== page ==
Last year, The Game decided the Ivy League championship. This year, it will decide which team, Harvard or Yale, will suffer least.
The Crimson and Elis enter The Stadium today for the 12:30 p.m. showdown (WHRB 95.3 FM, ESPN) with disappointing records.
Harvard is 2-7 overall, 2-4 in the, Ivy League. Yale is 2-6-1 overall, 2-3-1 in the Ivy League.
The Game, it's said, cures all ills. But only for the winner.
This year Harvard was expected to contend for a second-straight Ivy title. It didn't, dropping three of its first four league games. Yale was expected to have problems. It did, losing its last four league games.
Both teams have sustained injuries to key players. Crimson quarterback Tom Yohe fractured his right leg against Brown in Week 7. Backup Rod MacLeod twisted his ankle against Boston University a week later.
Yale lost its top three quarterbacks. The Elis had to call upon Darin Kehler, a baseball player who did not intend to play football this year, to lead the offense.
Harvard must use The Game as wine. Drink and forget the dashed expectations.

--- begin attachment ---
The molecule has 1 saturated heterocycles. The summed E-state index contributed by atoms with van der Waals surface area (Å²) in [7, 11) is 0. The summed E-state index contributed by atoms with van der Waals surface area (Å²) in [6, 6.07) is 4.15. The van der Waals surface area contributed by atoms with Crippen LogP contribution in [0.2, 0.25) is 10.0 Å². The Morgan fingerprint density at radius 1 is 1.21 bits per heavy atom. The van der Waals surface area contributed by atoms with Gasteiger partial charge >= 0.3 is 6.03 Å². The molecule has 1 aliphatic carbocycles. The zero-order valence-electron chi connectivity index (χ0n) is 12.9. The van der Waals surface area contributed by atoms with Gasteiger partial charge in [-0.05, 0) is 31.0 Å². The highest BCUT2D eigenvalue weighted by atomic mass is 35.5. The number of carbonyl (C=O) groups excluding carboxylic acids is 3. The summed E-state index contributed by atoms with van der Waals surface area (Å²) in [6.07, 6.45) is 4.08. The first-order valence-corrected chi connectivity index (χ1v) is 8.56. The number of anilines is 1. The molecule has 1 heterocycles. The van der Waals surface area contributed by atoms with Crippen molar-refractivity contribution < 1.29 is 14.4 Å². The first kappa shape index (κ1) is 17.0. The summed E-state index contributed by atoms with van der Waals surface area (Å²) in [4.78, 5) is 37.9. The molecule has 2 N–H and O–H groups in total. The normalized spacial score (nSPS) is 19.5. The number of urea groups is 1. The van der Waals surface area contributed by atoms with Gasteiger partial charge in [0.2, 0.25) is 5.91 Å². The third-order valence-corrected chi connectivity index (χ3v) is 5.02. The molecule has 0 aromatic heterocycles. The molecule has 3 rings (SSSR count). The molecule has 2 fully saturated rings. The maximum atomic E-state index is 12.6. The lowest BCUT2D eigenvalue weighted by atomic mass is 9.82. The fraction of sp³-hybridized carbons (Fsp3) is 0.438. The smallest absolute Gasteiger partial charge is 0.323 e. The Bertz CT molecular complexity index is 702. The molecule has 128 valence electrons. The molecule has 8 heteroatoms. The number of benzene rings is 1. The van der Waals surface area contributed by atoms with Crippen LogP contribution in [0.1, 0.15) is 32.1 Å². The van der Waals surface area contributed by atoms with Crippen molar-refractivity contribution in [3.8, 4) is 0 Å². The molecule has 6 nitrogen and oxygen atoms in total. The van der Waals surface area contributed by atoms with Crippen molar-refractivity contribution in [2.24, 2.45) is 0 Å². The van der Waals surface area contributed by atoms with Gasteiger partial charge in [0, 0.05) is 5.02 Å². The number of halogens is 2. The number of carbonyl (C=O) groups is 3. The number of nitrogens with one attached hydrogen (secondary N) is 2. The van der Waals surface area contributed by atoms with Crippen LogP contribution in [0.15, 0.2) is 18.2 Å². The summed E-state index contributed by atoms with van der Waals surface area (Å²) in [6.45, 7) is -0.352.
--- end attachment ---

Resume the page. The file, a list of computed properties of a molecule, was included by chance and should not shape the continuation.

"It has to make up for this year, no question," Harvard Coach Joe Restic said. "It's a big game for us, it's a big game for them."
Yale must use The Game as a sword. Stab and get revenge for Harvard's championship triumph last year.
"We haven't faired very well against Harvard the last few years." Yale Coach Carm Cozza said. "Winning this game would help us. It would help them. It's nice to end the season with a nice taste in your mouth."
Statistically, the two teams are comparable. Harvard has a wild card, however. He wears number 47. He's Tony Hinz, a running back who ran for 161 yards in last year's Game.
Hinz broke a bone in his band against Brown but returned last week against Penn, rushing for 95 yards on 17 carries.
The Crimson boasts other offensive threats: wideout Neil Phillips, wingback Jim Reidy. But the Elis can match them with tailback Buddy Zachery and fullback Kevin Callahan.
Picking a winner of The Game is not an easy task. Whenever Cozza volunteers a prediction, he is wrong, he said.
"Breaks make such a difference," Cozza said. "On paper we're evenly matched."
"I don't know how these gamblers do it." Cozza added. "Even I don't know how my team is going to play from week to week. But these gamblers are confident enough to bet on the games. It's beyond me."
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